Product: Latuda

Company: Sunovion

Pharmacologic class: Atypical antipsychotic (benzisothiazol derivative)

Continue Reading

Active ingredient: Lurasidone 40 mg, 80 mg; tabs.

Indication: Schizophrenia.

Pharmacology: The mechanism of action of lurasidone, as with other drugs having efficacy in schizophrenia, is unknown. It has been suggested that the efficacy of lurasidone in schizophrenia is mediated through a combination of central dopamine Type 2 and serotonin Type 2 (5-HT2A) receptor antagonism.

Clinical trials: The efficacy of lurasidone was established in four short-term (six-week), placebo-controlled studies in adults who met DSM-IV criteria for schizophrenia. One study included an active-control arm (olanzapine) to assess assay sensitivity. The Positive and Negative Syndrome Scale (PANSS), Brief Psychiatric Rating Scale derived (BPRSd), and Clinical Global Impression severity scale (CGI-S) were used for assessing psychiatric signs and symptoms. The endpoint associated with each instrument was change from baseline in the total score to the end of Week 6.

In a six-week, placebo-controlled trial involving two fixed doses of lurasidone (40 or 120 mg/day), both doses of lurasidone at endpoint were superior to placebo on the BPRSd total score and the CGI-S, as was lurasidone 80 mg/day in another six-week placebo-controlled trial.

In a six-week, placebo- and active-controlled trial involving two fixed doses of lurasidone (40 or 120 mg/day) and an active control (olanzapine), both lurasidone doses and the active control at endpoint were superior to placebo on the PANSS total score and the CGI-S.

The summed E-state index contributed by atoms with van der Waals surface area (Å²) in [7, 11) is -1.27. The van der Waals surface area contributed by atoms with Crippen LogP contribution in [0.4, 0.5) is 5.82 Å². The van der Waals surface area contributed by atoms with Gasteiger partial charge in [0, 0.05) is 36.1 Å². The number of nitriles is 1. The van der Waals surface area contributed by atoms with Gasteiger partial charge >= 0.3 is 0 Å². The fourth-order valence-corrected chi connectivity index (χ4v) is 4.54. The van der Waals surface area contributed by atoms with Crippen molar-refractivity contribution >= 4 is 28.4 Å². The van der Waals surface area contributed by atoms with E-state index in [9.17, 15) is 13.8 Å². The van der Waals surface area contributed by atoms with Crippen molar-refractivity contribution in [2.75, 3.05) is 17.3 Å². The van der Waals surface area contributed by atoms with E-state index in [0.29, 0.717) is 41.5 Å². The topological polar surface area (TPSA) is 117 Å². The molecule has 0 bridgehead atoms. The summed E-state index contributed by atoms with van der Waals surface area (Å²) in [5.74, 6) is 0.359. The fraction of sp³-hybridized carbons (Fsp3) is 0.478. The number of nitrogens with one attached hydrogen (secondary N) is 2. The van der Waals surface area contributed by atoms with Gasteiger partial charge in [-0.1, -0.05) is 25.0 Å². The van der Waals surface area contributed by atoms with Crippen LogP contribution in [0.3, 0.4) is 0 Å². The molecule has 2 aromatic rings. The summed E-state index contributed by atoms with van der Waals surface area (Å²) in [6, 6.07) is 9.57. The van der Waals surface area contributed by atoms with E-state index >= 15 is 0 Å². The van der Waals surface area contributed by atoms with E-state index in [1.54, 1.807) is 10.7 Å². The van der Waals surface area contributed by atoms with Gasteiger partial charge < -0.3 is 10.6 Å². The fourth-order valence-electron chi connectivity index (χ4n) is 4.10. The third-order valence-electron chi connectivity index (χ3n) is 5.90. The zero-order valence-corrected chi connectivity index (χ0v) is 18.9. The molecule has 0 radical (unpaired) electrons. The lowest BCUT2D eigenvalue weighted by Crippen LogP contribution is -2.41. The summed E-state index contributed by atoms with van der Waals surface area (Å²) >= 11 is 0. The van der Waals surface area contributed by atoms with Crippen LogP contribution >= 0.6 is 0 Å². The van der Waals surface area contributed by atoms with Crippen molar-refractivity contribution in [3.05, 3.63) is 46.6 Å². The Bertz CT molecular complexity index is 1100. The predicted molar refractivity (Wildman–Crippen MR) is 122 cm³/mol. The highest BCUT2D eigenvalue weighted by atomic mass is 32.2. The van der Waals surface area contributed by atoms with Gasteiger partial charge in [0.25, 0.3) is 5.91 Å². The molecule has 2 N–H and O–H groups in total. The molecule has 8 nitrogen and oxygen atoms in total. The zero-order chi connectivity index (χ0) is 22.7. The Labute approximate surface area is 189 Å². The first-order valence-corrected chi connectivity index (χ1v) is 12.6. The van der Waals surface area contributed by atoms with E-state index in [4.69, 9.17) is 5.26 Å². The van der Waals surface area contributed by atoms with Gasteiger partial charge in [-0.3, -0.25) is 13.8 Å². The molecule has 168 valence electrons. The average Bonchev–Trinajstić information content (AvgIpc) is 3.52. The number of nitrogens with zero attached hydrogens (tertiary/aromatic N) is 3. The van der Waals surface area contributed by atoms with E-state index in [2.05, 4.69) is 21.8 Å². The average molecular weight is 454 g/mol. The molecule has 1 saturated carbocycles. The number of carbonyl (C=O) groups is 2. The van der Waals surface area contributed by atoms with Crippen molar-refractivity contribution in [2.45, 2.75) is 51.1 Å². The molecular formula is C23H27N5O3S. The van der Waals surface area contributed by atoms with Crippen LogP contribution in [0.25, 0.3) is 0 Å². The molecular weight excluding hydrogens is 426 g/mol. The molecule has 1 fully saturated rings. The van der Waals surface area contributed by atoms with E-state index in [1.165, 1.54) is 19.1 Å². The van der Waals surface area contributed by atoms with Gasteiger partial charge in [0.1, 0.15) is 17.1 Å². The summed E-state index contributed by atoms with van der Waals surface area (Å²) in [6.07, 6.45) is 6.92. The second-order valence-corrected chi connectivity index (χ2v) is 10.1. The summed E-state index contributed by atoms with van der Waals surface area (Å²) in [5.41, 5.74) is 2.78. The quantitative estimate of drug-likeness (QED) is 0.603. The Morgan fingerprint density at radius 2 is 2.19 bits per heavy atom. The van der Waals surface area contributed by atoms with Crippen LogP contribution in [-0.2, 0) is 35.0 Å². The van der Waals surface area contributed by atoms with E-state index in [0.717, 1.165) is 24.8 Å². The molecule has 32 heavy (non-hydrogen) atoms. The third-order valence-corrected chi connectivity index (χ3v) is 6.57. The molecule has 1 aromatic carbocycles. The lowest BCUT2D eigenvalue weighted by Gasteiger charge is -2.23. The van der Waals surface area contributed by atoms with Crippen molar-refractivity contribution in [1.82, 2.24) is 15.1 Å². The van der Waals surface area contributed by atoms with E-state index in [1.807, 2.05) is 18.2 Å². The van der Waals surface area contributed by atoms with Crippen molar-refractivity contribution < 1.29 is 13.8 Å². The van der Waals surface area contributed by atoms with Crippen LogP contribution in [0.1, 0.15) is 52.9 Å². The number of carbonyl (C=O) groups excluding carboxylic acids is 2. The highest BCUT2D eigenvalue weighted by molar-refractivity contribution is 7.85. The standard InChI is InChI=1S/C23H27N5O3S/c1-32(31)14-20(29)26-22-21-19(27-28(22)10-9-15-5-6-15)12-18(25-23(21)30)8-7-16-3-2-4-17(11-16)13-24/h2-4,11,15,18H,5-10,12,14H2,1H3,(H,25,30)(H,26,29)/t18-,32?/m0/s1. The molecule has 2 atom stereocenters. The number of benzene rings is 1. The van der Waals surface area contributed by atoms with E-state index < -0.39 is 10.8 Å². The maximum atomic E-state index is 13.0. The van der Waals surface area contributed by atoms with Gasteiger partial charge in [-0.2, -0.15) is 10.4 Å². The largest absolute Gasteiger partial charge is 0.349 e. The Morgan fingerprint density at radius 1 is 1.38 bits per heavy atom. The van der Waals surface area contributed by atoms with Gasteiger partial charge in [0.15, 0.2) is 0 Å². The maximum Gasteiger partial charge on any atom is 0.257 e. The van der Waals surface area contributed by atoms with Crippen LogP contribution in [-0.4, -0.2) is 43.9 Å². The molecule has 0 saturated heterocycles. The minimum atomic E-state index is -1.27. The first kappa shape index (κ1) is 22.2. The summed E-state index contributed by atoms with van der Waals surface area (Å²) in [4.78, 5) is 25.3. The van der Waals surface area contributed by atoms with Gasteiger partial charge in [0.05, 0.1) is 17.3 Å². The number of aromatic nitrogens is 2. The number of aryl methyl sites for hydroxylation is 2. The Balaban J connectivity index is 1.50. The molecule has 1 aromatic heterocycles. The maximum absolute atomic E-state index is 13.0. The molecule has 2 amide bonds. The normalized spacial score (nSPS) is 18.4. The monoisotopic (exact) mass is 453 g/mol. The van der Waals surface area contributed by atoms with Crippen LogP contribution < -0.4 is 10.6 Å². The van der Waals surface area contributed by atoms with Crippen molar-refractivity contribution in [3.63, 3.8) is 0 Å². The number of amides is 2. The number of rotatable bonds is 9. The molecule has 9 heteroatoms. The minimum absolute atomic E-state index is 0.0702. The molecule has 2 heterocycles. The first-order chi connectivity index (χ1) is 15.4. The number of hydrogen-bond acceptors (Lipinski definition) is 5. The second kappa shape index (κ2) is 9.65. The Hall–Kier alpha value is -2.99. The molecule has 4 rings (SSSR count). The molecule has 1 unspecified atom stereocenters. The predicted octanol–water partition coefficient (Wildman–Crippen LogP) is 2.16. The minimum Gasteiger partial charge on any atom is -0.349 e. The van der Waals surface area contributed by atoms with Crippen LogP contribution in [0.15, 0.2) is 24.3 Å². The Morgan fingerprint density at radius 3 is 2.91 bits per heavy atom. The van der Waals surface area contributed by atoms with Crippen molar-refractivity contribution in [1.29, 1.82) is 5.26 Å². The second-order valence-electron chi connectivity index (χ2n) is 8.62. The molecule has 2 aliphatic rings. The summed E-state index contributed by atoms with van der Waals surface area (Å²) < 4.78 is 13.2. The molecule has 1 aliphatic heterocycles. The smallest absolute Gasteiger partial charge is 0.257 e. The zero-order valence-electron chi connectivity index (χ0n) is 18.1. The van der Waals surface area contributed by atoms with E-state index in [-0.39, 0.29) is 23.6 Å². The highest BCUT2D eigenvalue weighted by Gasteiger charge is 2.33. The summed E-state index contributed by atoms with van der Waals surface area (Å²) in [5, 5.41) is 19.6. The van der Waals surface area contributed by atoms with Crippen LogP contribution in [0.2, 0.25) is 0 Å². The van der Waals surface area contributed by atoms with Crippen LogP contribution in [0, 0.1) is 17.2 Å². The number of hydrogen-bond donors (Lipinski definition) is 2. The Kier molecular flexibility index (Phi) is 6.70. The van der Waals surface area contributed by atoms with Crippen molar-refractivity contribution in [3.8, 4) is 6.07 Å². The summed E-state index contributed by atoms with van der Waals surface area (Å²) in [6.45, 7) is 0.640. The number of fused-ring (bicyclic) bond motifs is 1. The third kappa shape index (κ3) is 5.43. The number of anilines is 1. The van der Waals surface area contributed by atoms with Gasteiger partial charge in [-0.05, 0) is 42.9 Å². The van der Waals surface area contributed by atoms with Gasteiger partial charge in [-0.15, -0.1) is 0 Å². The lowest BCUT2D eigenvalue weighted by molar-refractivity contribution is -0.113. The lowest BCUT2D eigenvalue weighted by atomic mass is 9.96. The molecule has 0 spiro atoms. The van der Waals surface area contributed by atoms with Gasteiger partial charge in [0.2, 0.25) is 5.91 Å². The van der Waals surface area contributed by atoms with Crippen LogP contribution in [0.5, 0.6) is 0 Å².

In a six-week, placebo-controlled trial involving three fixed doses of lurasidone (40, 80, or 120 mg/day), only the 80-mg/day dose of lurasidone at endpoint was superior to placebo on the PANSS total score and the CGI-S.

Thus, the efficacy of lurasidone at doses of 40, 80, and 120 mg/day was established in two studies for each dose. However, the 120-mg dose did not appear to add additional benefit over the 40-mg dose.

Adults: Take with food (≥350 calories). 40 mg once daily. Maximum 80 mg/day. Moderate-to-severe renal or hepatic impairment, concomitant moderate CYP3A4 inhibitors: maximum 40 mg/day.

Children: Not recommended.

Contraindications: Concomitant strong CYP3A4 inhibitors (e.g., ketoconazole) and inducers (e.g., rifampin).

Warnings/Precautions: Elderly (not for psychosis related to dementia); increased risk of death. Discontinue if neuroleptic malignant syndrome (NMS) occurs; consider discontinuing if tardive dyskinesia occurs. Cardio- or cerebrovascular disease. Pre-existing low WBCs or history of leukopenia/neutropenia; monitor complete blood counts during first few months of therapy; discontinue if WBCs decline. Moderate-to-severe hepatic or renal impairment. Diabetes risk factors (obtain baseline fasting blood sugar). Monitor for hyperglycemia, dyslipidemia, weight gain, hyperprolactin­emia. History of seizures. Exposure to extreme heat. Dysphagia. Write prescription for smallest practical amount. Pregnancy (Cat. B). Nursing mothers.

Interactions: See Adults and Contraindications. Additive central nervous system (CNS) effects with alcohol, other CNS depressants.

Adverse reactions: Somnolence, akathisia, nausea, parkinsonism, agitation; orthostatic hypotension, syncope, hyperglycemia, dyslipidemia, weight gain, hyperprolactinemia, leukopenia/neutropenia, possible NMS, tardive dyskinesia.

How supplied: Tabs — 28 (4 blister cards, 7 tabs), 30, 90, 500

For more information, call 800.739.0565 or visit